What Tornadoes Have Taught Me
Founder, Refined Family
Kerry Tittle is a mother of 10 children and a 20+-year homeschool veteran. She is the founder of Refined Family. Her desire is to honor Christ while comforting others with the comfort she has received from the Lord.
My son, Noah, is an Eagle Scout. He has had “Be Prepared” ingrained into his very fiber so when an EF3 tornado ripped through a friend’s neighborhood in Little Rock on March 31, 2023, we jumped into action and he led the way. We were feeling an urgent need to get to Little Rock and help, but it seemed like it took forever to get things packed, to load the ATV on a trailer, and get the chainsaws ready. He looked at me and said, “Mom we were in no way prepared.”
Those words hung with me the rest of the night.
In the Gospel of Matthew, Jesus tells a parable of 10 Virgins:
“Then the kingdom of heaven will be like ten virgins who took their lamps and went to meet the bridegroom. Five of them were foolish, and five were wise. For when the foolish took their lamps, they took no oil with them, but the wise took flasks of oil with their lamps.
As the bridegroom was delayed, they all became drowsy and slept. But at midnight there was a cry, ‘Here is the bridegroom! Come out to meet him.’ Then all those virgins rose and trimmed their lamps. And the foolish said to the wise, ‘Give us some of your oil, for our lamps are going out.’ But the wise answered, saying, ‘Since there will not be enough for us and for you, go rather to the dealers and buy for yourselves.’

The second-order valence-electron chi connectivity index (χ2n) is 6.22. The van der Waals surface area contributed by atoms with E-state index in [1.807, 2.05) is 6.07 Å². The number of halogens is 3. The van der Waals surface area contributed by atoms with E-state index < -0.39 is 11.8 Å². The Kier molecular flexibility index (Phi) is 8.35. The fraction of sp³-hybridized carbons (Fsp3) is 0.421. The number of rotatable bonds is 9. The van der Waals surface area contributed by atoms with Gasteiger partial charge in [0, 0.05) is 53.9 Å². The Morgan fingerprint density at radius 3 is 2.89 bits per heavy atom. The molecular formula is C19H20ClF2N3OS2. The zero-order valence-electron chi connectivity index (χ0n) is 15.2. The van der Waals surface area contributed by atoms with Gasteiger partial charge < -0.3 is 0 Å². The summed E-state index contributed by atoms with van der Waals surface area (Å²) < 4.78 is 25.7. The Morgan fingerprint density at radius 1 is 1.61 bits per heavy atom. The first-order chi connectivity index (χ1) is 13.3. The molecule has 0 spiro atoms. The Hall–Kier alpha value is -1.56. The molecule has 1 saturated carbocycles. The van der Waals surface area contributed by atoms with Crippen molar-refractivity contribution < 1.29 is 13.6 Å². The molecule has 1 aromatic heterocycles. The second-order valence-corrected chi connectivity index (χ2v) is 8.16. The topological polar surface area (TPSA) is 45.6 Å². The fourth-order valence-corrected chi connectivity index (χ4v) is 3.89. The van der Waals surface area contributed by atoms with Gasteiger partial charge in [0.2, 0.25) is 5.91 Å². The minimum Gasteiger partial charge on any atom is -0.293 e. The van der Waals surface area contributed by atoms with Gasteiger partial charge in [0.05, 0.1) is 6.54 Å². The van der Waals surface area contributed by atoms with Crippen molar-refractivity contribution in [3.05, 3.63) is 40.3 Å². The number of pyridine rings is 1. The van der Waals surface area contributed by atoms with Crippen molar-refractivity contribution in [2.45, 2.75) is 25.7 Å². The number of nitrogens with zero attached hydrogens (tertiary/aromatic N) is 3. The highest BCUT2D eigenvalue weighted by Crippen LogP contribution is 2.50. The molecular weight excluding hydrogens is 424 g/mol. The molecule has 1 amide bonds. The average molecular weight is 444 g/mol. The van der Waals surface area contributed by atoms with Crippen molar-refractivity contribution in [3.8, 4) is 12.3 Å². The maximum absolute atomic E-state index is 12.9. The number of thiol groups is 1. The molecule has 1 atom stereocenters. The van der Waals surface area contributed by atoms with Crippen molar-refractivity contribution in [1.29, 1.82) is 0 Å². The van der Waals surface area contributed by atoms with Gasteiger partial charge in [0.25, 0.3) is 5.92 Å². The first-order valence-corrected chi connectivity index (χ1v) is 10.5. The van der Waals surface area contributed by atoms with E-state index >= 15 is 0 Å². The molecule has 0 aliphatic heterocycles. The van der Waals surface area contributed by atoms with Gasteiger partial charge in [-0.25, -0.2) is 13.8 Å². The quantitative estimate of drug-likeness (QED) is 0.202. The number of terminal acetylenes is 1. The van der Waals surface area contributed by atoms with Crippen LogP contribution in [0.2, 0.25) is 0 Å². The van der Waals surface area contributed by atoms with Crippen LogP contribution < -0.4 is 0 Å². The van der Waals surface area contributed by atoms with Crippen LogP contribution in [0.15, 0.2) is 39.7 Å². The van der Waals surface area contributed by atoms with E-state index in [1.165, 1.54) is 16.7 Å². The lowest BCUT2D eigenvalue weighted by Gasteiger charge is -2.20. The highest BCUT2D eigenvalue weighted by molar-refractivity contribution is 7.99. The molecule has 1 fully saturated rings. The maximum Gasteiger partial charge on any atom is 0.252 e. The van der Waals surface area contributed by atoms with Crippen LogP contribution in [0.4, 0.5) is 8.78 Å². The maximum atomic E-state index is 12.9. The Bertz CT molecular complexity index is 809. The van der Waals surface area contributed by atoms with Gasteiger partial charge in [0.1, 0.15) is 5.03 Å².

And while they were going to buy, the bridegroom came, and those who were ready went in with him to the marriage feast, and the door was shut. Afterward the other virgins came also, saying, ‘Lord, lord, open to us.’ But he answered, ‘Truly, I say to you, I do not know you.’ Watch therefore, for you know neither the day nor the hour.
That parable always causes me to examine myself. Am I prepared for what might happen? I feel that weight more profoundly as a single mom than ever before. I have many friends who are meteorologists. As you might guess, I take physical preparedness for storms very seriously. It’s insanely important.
However, even more importantly we need to have plans and be ready for the many spiritual storms that this fallen world throws at us. Spiritual preparedness needs to be at the forefront of our minds and conversations daily.
Am I prepared for the Lord? Am I ready for the Lord’s work? Then comes the stark reminder that I am living in a home with those that may not know the Lord. I shouldn’t tarry because I believe. I live in a world that is not prepared. My children, my friends, my neighbors, and the stranger in the grocery isle.
I looked down at my dangling dead headlamp that was of no use and realized my son was right on many fronts.
MAKING A WAY
One of my dearest friends is married to a firefighter. He spent much time clearing debris from the roads left in the wake of storm. She paralleled Isaiah 40:3 with the clearing of the roads.
A voice cries:
“In the wilderness prepare the way of the Lord;
make straight in the desert a highway for our God.
I can’t think of clearing debris from roads now without thinking of “Making a way for the Lord.”
Again, I was convicted of the many types of “debris” in my life that need to be cleared: screens, TV, religion, fear of man…. Well, a list of idols would be a long list to type, but you get my meaning. Am I preparing a way for the Lord so that I can be focused and ready?